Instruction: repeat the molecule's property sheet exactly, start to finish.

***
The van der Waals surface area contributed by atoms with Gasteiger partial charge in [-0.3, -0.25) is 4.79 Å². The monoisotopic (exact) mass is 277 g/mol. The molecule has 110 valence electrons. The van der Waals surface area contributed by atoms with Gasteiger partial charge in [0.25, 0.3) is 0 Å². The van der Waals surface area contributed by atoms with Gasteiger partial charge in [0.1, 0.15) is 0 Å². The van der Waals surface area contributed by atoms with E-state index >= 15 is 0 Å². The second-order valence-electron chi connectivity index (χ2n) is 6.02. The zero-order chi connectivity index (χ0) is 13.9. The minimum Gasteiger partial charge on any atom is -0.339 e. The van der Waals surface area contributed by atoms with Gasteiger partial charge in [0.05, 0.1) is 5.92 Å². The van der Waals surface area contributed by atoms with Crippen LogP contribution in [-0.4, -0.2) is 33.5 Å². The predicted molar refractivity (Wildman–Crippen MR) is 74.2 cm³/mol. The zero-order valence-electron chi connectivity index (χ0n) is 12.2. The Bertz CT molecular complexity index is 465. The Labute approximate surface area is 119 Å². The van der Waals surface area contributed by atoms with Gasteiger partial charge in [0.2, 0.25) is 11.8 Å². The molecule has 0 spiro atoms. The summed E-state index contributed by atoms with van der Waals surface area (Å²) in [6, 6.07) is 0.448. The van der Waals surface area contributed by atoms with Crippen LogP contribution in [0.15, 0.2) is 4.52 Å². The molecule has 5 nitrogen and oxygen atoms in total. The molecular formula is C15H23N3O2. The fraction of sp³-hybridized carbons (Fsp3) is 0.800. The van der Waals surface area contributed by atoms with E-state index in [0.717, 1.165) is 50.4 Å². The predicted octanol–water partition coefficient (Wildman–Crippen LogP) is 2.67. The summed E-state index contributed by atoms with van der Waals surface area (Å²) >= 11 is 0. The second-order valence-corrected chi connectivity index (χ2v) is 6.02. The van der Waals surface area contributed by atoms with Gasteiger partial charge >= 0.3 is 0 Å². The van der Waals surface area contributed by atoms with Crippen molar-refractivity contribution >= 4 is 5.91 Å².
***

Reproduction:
The van der Waals surface area contributed by atoms with Gasteiger partial charge in [-0.3, -0.25) is 4.79 Å². The monoisotopic (exact) mass is 277 g/mol. The molecule has 110 valence electrons. The van der Waals surface area contributed by atoms with Gasteiger partial charge in [0.25, 0.3) is 0 Å². The van der Waals surface area contributed by atoms with Gasteiger partial charge in [0.1, 0.15) is 0 Å². The van der Waals surface area contributed by atoms with E-state index >= 15 is 0 Å². The second-order valence-electron chi connectivity index (χ2n) is 6.02. The zero-order chi connectivity index (χ0) is 13.9. The minimum Gasteiger partial charge on any atom is -0.339 e. The van der Waals surface area contributed by atoms with Gasteiger partial charge in [0.05, 0.1) is 5.92 Å². The van der Waals surface area contributed by atoms with Crippen LogP contribution in [-0.4, -0.2) is 33.5 Å². The predicted molar refractivity (Wildman–Crippen MR) is 74.2 cm³/mol. The zero-order valence-electron chi connectivity index (χ0n) is 12.2. The Bertz CT molecular complexity index is 465. The Labute approximate surface area is 119 Å². The van der Waals surface area contributed by atoms with Gasteiger partial charge in [0.2, 0.25) is 11.8 Å². The molecule has 0 spiro atoms. The summed E-state index contributed by atoms with van der Waals surface area (Å²) in [6, 6.07) is 0.448. The van der Waals surface area contributed by atoms with Crippen LogP contribution in [0.15, 0.2) is 4.52 Å². The molecule has 5 nitrogen and oxygen atoms in total. The molecular formula is C15H23N3O2. The fraction of sp³-hybridized carbons (Fsp3) is 0.800. The van der Waals surface area contributed by atoms with E-state index in [0.717, 1.165) is 50.4 Å². The predicted octanol–water partition coefficient (Wildman–Crippen LogP) is 2.67. The summed E-state index contributed by atoms with van der Waals surface area (Å²) >= 11 is 0. The second-order valence-corrected chi connectivity index (χ2v) is 6.02. The van der Waals surface area contributed by atoms with Gasteiger partial charge >= 0.3 is 0 Å². The van der Waals surface area contributed by atoms with Crippen molar-refractivity contribution >= 4 is 5.91 Å².